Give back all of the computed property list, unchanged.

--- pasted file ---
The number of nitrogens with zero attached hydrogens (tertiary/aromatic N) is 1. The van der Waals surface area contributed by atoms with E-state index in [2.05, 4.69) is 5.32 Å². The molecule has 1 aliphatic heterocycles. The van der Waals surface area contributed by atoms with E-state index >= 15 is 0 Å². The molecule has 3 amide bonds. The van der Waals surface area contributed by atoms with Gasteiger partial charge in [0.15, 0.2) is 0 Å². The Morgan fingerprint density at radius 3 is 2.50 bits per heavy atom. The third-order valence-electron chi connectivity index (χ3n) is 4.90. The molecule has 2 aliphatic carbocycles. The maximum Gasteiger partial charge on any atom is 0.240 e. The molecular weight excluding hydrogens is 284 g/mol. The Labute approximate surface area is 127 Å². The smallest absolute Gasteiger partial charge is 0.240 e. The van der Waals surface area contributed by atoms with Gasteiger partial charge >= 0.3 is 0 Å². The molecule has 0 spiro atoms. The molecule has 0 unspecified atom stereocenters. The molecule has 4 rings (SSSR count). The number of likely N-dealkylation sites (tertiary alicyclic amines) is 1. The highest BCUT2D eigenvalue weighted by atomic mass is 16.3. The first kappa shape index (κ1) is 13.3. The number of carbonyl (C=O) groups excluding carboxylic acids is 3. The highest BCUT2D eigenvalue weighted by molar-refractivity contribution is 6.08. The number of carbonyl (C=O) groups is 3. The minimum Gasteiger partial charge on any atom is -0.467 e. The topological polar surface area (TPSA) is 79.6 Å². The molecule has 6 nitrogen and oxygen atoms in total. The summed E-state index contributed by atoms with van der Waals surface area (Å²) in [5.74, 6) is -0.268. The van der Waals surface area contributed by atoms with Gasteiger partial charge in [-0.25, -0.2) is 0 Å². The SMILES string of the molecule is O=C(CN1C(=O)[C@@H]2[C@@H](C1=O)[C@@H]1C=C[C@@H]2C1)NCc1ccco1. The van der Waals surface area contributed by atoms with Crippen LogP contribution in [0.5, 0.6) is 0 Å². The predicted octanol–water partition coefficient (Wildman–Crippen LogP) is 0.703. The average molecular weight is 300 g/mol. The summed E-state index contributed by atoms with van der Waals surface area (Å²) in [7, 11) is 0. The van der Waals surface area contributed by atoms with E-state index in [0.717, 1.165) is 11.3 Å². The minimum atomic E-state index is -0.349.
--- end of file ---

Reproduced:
The number of nitrogens with zero attached hydrogens (tertiary/aromatic N) is 1. The van der Waals surface area contributed by atoms with E-state index in [2.05, 4.69) is 5.32 Å². The molecule has 1 aliphatic heterocycles. The van der Waals surface area contributed by atoms with E-state index >= 15 is 0 Å². The molecule has 3 amide bonds. The van der Waals surface area contributed by atoms with Gasteiger partial charge in [0.15, 0.2) is 0 Å². The Morgan fingerprint density at radius 3 is 2.50 bits per heavy atom. The third-order valence-electron chi connectivity index (χ3n) is 4.90. The molecule has 2 aliphatic carbocycles. The maximum Gasteiger partial charge on any atom is 0.240 e. The molecular weight excluding hydrogens is 284 g/mol. The Labute approximate surface area is 127 Å². The smallest absolute Gasteiger partial charge is 0.240 e. The van der Waals surface area contributed by atoms with Gasteiger partial charge >= 0.3 is 0 Å². The molecule has 0 spiro atoms. The molecule has 0 unspecified atom stereocenters. The molecule has 4 rings (SSSR count). The number of likely N-dealkylation sites (tertiary alicyclic amines) is 1. The highest BCUT2D eigenvalue weighted by atomic mass is 16.3. The first kappa shape index (κ1) is 13.3. The number of carbonyl (C=O) groups excluding carboxylic acids is 3. The highest BCUT2D eigenvalue weighted by molar-refractivity contribution is 6.08. The number of carbonyl (C=O) groups is 3. The minimum Gasteiger partial charge on any atom is -0.467 e. The topological polar surface area (TPSA) is 79.6 Å². The molecule has 6 nitrogen and oxygen atoms in total. The summed E-state index contributed by atoms with van der Waals surface area (Å²) in [5.74, 6) is -0.268. The van der Waals surface area contributed by atoms with Gasteiger partial charge in [-0.25, -0.2) is 0 Å². The SMILES string of the molecule is O=C(CN1C(=O)[C@@H]2[C@@H](C1=O)[C@@H]1C=C[C@@H]2C1)NCc1ccco1. The van der Waals surface area contributed by atoms with Crippen LogP contribution in [0.5, 0.6) is 0 Å². The predicted octanol–water partition coefficient (Wildman–Crippen LogP) is 0.703. The average molecular weight is 300 g/mol. The summed E-state index contributed by atoms with van der Waals surface area (Å²) in [7, 11) is 0. The van der Waals surface area contributed by atoms with E-state index in [0.717, 1.165) is 11.3 Å². The minimum atomic E-state index is -0.349.